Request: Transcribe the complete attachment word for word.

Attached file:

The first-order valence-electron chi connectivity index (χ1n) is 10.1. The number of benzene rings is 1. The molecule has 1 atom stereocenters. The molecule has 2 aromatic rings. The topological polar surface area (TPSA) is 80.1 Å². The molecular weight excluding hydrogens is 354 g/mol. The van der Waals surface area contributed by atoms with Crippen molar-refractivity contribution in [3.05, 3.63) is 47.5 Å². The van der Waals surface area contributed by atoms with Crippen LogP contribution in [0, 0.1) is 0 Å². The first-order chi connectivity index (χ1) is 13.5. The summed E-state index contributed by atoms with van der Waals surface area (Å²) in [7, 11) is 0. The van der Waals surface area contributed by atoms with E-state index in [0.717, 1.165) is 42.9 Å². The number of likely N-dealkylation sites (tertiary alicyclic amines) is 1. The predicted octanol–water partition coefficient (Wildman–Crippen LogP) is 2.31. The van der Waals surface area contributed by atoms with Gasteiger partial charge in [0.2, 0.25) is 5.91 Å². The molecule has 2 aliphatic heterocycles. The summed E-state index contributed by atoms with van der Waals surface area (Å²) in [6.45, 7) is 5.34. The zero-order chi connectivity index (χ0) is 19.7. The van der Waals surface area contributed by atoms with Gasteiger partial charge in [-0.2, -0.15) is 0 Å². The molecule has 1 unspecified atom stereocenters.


The first-order valence-electron chi connectivity index (χ1n) is 10.1. The number of benzene rings is 1. The molecule has 1 atom stereocenters. The molecule has 2 aromatic rings. The topological polar surface area (TPSA) is 80.1 Å². The molecular weight excluding hydrogens is 354 g/mol. The van der Waals surface area contributed by atoms with Crippen molar-refractivity contribution in [3.05, 3.63) is 47.5 Å². The van der Waals surface area contributed by atoms with Crippen LogP contribution in [0, 0.1) is 0 Å². The first-order chi connectivity index (χ1) is 13.5. The summed E-state index contributed by atoms with van der Waals surface area (Å²) in [7, 11) is 0. The van der Waals surface area contributed by atoms with E-state index in [0.717, 1.165) is 42.9 Å². The number of likely N-dealkylation sites (tertiary alicyclic amines) is 1. The predicted octanol–water partition coefficient (Wildman–Crippen LogP) is 2.31. The van der Waals surface area contributed by atoms with Gasteiger partial charge in [0.2, 0.25) is 5.91 Å². The molecule has 2 aliphatic heterocycles. The summed E-state index contributed by atoms with van der Waals surface area (Å²) in [6.45, 7) is 5.34. The zero-order chi connectivity index (χ0) is 19.7. The van der Waals surface area contributed by atoms with Gasteiger partial charge in [-0.2, -0.15) is 0 Å². The molecule has 1 unspecified atom stereocenters.